Attempts by the embattled former secretary of the Ekiti chapter of the Peoples Democratic Party, Temitope Aluko to quash the order of an Ado-Ekiti Chief Magistrate Court for his arrest and prosecution for alleged perjury became futile today, as the court struck out his motion on notice, seeking the setting aside of the warrant of arrest issued against him on February 3, 2016.
Chief Magistrate Soji Adegboye, while striking out the motion filed by Aluko’s counsel, Mr Niran Owoseni, said it was a mere academic exercise, time wasting and abuse of court process.
Chief Magistrate Adegboye, gave the order for Aluko’s arrest and prosecution for alleged perjury on February 3, 2016 based on a Motion Ex-parte number MAD/10cm/2016, filed by the Ekiti State Government against Aluko and the State Commissioner of Police.
The motion on notice, which was dismissed today, had stalled the execution of the arrest warrant issued against Aluko.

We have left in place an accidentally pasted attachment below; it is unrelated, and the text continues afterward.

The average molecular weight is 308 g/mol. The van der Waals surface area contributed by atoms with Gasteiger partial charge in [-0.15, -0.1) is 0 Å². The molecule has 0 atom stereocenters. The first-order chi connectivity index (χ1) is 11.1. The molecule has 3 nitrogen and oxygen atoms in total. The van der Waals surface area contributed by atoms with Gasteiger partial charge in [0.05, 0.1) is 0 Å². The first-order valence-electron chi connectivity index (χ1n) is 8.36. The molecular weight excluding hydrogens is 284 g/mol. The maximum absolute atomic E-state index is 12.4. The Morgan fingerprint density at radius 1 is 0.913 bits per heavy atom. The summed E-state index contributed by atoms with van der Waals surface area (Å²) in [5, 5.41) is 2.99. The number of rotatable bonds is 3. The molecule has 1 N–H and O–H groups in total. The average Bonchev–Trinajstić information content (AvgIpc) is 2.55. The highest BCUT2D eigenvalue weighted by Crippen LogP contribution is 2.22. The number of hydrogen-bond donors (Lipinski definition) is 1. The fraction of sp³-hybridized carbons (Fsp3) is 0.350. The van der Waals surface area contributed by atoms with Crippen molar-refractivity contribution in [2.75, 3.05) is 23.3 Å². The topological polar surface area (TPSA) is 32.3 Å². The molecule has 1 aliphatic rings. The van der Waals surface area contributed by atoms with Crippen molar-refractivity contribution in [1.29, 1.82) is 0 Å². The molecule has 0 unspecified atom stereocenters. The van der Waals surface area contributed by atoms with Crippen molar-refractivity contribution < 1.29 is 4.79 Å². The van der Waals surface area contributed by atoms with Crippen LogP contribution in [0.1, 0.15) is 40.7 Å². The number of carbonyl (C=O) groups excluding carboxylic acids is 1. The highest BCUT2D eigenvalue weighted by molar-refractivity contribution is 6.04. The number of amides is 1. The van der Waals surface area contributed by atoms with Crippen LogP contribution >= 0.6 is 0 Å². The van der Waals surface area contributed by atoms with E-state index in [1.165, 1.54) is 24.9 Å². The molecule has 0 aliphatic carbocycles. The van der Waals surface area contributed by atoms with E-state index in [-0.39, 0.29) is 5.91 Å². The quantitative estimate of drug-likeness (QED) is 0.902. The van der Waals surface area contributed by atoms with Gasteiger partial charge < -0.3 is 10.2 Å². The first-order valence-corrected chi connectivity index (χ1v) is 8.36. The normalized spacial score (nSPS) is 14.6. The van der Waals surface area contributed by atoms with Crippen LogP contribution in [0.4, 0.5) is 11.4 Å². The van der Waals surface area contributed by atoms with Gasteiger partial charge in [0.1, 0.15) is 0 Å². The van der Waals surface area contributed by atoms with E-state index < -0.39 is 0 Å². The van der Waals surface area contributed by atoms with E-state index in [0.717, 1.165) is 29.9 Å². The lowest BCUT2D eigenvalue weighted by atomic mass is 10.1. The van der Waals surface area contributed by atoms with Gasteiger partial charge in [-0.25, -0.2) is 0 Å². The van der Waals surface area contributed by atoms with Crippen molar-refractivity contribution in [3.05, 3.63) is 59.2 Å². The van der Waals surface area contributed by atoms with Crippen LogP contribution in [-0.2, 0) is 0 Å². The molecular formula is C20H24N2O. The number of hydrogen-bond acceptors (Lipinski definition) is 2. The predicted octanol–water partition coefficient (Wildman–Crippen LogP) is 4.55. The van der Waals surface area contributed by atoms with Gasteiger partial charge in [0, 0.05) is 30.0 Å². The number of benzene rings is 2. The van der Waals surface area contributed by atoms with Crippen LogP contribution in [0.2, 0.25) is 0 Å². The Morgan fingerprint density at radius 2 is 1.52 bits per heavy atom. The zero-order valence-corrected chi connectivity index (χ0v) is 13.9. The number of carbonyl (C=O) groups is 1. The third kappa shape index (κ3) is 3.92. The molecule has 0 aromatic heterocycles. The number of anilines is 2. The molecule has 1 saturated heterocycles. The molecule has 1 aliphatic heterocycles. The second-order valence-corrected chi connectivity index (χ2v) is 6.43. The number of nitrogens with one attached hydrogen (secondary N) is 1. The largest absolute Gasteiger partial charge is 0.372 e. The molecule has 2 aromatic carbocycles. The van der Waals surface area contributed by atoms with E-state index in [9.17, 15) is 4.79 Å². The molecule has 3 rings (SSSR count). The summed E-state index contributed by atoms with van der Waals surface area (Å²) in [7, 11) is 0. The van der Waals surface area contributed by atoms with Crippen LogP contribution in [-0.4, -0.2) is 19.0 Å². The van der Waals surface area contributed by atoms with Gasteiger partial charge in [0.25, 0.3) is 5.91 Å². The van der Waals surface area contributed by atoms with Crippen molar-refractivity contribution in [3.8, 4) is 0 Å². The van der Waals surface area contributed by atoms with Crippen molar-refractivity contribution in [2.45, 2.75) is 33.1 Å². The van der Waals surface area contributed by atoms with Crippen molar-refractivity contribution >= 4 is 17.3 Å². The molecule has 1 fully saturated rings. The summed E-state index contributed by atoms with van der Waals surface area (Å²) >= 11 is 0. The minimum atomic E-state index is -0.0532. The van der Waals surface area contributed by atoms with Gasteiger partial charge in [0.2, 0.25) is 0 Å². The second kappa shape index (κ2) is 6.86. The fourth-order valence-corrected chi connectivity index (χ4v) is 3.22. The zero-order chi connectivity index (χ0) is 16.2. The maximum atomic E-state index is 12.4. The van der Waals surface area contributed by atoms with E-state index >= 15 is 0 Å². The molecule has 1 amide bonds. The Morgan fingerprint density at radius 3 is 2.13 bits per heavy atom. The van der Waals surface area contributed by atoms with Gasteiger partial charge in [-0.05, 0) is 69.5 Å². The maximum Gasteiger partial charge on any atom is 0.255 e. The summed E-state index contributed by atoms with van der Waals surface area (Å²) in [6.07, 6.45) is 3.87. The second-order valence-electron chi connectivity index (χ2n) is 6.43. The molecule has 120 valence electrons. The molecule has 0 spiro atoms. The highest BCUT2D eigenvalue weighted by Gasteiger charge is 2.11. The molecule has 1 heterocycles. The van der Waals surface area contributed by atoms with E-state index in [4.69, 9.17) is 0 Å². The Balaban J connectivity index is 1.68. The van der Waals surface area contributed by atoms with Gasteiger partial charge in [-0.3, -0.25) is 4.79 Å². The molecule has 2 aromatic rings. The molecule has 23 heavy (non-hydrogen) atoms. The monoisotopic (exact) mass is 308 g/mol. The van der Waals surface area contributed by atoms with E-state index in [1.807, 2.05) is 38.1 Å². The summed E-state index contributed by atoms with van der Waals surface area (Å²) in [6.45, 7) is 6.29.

According to the order, the motion was made in pursuant to Section 117 of the Criminal Code Law, Cap C16, law of Ekiti State 2012, Section 79 of the Ekiti State Administration of Criminal Justice Law 2014 and Section 23 (D) of the Magistrates’ Courts Law 2014.
The Ekiti State police commissioner was joined as second defendant and was required to execute the order against Aluko.
However, Aluko had through hic counsel, filed a motion to challenge the jurisdiction of the Chief Magistrate Court to issue the warrant of arrest against him for allegedly committing the offence of perjury during an interview on channel Television.
Aluko’s counsel, Owoseni had argued that Section 7 of Magistrate Law, 2014 specified that the magistrate court cannot act outside its territorial jurisdiction, describing the court action as incompetent and abuse of court process.
The Director of Public Prosecution (DPP), Mr Gbemiga Adaramola, who opposed the motion on notice, argued that since the warrant of arrest was a substantive matter, the ruling had a force of judgment.
While urging the court to strike out the motion, Mr Adaramola posited that the Chief Magistrate Court lacked jurisdiction to review its own judgement.